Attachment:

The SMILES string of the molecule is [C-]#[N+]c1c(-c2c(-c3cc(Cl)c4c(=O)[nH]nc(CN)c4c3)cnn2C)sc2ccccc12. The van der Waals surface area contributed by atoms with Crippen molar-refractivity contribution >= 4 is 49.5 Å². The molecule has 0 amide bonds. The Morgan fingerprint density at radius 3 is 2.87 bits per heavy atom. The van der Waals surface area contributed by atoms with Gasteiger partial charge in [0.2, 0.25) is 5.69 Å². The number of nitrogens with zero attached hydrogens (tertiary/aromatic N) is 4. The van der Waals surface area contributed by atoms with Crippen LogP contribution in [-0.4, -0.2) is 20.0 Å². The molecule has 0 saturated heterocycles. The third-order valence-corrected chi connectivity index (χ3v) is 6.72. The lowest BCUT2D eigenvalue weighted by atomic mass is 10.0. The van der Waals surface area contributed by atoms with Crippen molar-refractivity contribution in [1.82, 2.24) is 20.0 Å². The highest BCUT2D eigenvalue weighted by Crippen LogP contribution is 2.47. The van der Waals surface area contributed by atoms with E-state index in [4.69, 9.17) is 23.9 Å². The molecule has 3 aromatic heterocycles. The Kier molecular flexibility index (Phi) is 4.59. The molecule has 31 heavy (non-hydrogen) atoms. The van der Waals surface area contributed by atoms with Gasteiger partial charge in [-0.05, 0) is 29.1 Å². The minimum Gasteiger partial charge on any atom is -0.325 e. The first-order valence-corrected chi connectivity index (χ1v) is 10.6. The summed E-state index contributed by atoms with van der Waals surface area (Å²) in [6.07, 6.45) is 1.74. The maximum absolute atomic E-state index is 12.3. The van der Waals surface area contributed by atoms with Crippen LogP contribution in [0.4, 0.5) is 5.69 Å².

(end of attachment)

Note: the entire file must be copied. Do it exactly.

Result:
The SMILES string of the molecule is [C-]#[N+]c1c(-c2c(-c3cc(Cl)c4c(=O)[nH]nc(CN)c4c3)cnn2C)sc2ccccc12. The van der Waals surface area contributed by atoms with Crippen molar-refractivity contribution >= 4 is 49.5 Å². The molecule has 0 amide bonds. The Morgan fingerprint density at radius 3 is 2.87 bits per heavy atom. The van der Waals surface area contributed by atoms with Gasteiger partial charge in [0.2, 0.25) is 5.69 Å². The number of nitrogens with zero attached hydrogens (tertiary/aromatic N) is 4. The van der Waals surface area contributed by atoms with Crippen LogP contribution in [-0.4, -0.2) is 20.0 Å². The molecule has 0 saturated heterocycles. The third-order valence-corrected chi connectivity index (χ3v) is 6.72. The lowest BCUT2D eigenvalue weighted by atomic mass is 10.0. The van der Waals surface area contributed by atoms with Crippen molar-refractivity contribution in [1.82, 2.24) is 20.0 Å². The highest BCUT2D eigenvalue weighted by Crippen LogP contribution is 2.47. The van der Waals surface area contributed by atoms with E-state index in [4.69, 9.17) is 23.9 Å². The molecule has 3 aromatic heterocycles. The Kier molecular flexibility index (Phi) is 4.59. The molecule has 31 heavy (non-hydrogen) atoms. The van der Waals surface area contributed by atoms with Gasteiger partial charge in [-0.05, 0) is 29.1 Å². The minimum Gasteiger partial charge on any atom is -0.325 e. The first-order valence-corrected chi connectivity index (χ1v) is 10.6. The summed E-state index contributed by atoms with van der Waals surface area (Å²) in [6.07, 6.45) is 1.74. The maximum absolute atomic E-state index is 12.3. The van der Waals surface area contributed by atoms with Crippen LogP contribution in [0.4, 0.5) is 5.69 Å².